Esprit, Your Reliable Language Ally

Our clients are often amazed at our ability to meet and even beat those pesky deadlines! That’s because Esprit has developed systematic work processes to ensure quality control with a consistent, intelligent approach to translation. At Esprit International, our mandate is to help our clients avoid the pitfalls of cultural misunderstandings in foreign markets and not become the subject of International Marketing Blunders, such as the bloopers on the Lost in Translation Page of our website! (Click here to go to the Lost in Translation Page) When the pressure is on, you need a reliable supplier and ally who can adapt and work with you to produce the impossible! (Click here to go to Warm Words from clients…) At Esprit, we are committed to the role of linguistic ally for our clients, empowering them to communicate effectively around the globe wherever their business takes them – South America, Europe, Scandinavia, Asia, The Middle East – by ensuring top quality translations at competitive rates – cheerfully, on time and on budget! TOP

Did You Know? – Language and Cultural Trivia

  • Over 41,000 languages and dialects are spoken in the world (6,800 are considered to be “main languages”).
  • Numerous studies have revealed that in every country, native-speakers use only about 2,500 distinct words and phrases on a daily basis.
  • What is the most difficult language to learn? Some say Chinese; others say Arabic, Polish, Finnish or English!
  • There is a language called Lesbian! It was an Aeolic dialect of Ancient Greek spoken in Lesbos.
  • French figures: Between 70 and 99, counting in French becomes complex or simplified, depending on your perspective: the number 80 translates as “four twenties”; 92 translates as “four twenties and twelve”; 99 translates as “four twenties and nineteen”.
  • Easy ABCs? The Korean alphabet (Hangul) has been called the easiest alphabet to master in the world. Invented by King Sejongg in 1443, it comprises 24 characters (14 consonants and 10 vowels).
  • Arabic, a Semitic language spoken across North Africa and the Middle East, is the 4th or 6th most spoken in the world, one of six official languages used at the United Nations and the holy language of Islam and the Qur’an. Arabic script is the 2nd most used script in the world.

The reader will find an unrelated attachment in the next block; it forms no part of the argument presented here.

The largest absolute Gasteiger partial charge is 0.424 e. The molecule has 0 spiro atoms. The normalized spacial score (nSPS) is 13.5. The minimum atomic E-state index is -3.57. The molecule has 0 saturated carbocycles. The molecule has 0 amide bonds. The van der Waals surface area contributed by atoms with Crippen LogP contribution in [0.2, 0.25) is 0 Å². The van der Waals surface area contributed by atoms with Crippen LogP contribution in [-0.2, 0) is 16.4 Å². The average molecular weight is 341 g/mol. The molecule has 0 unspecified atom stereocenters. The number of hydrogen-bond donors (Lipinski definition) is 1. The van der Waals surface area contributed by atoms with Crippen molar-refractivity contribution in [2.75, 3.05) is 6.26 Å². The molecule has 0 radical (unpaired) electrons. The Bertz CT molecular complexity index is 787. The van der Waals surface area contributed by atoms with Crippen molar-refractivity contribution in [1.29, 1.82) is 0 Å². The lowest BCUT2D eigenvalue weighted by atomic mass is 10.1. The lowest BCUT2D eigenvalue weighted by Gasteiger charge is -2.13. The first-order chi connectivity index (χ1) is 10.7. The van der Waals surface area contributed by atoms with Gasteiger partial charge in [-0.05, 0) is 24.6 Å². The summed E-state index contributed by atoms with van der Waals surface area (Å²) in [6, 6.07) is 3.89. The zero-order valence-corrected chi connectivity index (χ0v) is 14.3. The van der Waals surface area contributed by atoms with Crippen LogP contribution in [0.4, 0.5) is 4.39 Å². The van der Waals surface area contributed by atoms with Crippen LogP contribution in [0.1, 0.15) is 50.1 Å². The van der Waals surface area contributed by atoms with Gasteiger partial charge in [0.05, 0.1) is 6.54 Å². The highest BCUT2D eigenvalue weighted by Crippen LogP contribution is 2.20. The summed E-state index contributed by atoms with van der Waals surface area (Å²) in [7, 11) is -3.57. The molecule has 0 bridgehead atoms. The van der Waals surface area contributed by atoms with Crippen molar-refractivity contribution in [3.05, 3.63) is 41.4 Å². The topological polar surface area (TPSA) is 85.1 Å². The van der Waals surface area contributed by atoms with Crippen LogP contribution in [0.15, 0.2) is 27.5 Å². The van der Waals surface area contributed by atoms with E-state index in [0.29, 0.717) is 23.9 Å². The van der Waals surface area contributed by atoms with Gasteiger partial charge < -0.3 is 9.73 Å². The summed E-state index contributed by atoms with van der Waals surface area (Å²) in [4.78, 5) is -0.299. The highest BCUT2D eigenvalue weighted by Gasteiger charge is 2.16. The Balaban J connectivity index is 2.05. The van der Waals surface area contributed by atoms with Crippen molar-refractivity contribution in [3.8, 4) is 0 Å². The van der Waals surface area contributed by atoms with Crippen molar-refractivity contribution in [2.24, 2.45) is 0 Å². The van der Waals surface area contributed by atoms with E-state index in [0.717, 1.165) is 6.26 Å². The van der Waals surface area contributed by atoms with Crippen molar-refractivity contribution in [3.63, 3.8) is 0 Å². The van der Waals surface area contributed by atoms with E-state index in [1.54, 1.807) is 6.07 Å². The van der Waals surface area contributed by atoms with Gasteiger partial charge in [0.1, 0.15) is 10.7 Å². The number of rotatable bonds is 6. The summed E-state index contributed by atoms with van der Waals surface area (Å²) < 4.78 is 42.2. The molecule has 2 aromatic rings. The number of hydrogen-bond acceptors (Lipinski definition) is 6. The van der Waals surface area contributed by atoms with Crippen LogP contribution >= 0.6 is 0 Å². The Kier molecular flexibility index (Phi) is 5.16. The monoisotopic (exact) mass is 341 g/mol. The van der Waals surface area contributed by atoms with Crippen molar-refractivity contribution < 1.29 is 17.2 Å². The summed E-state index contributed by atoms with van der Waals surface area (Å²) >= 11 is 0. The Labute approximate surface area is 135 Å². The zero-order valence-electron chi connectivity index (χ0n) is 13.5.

• The Georgian language, spoken in Georgia (between Turkey and Russia), has a beautiful script. In contrast to so many other languages, “mama” in Georgian means father and “deda” means mother.
  • Going from bad to worse in Guatemala (Spanish Proverb): Saliste de Guatemala y te metiste en Guatapeor. You left Guate-bad and went to Guate-worse.
  • Mi’kmaq (Micmac) is an Algonquian language spoken by 8,000 native habitants in the Canadian Maritime provinces. The name comes from a word in this language meaning “my friends”. Good for tourism!
  • Spanish is the fastest-growing language market in the Western Hemisphere. Hispanics must indeed be excitable people since question and exclamation marks function as brackets on both sides of the clause, opening with inverted symbols: ¿? around questions and ¡! around exclamations. Both ¡exciting! and ¿mysterious?
  • German is one of the most inventive languages, constantly creating new and colorful words by stringing words together. Example of such creative compound words (not always hyphenated for easy deciperhing): Nasenspitzenwurzelentzündung – means ‘inflammation of the root of the tip of the nose’, and comes from a cautionary tale for children.
  • Congo word ‘most untranslatable’: The world’s most difficult word to translate has been identified as “ilunga” from the Tshiluba language spoken in south-eastern DR Congo. Ilunga means “a person who is ready to forgive any abuse for the first time, to tolerate it a second time, but never a third time”.
  • The second most difficult word to translate in the world is shlimazl, Yiddish for “a chronically unlucky person”.
  • The third most difficult word to translate in the world is Naa, used in the Kansai area of Japan to emphasise statements or agree with someone.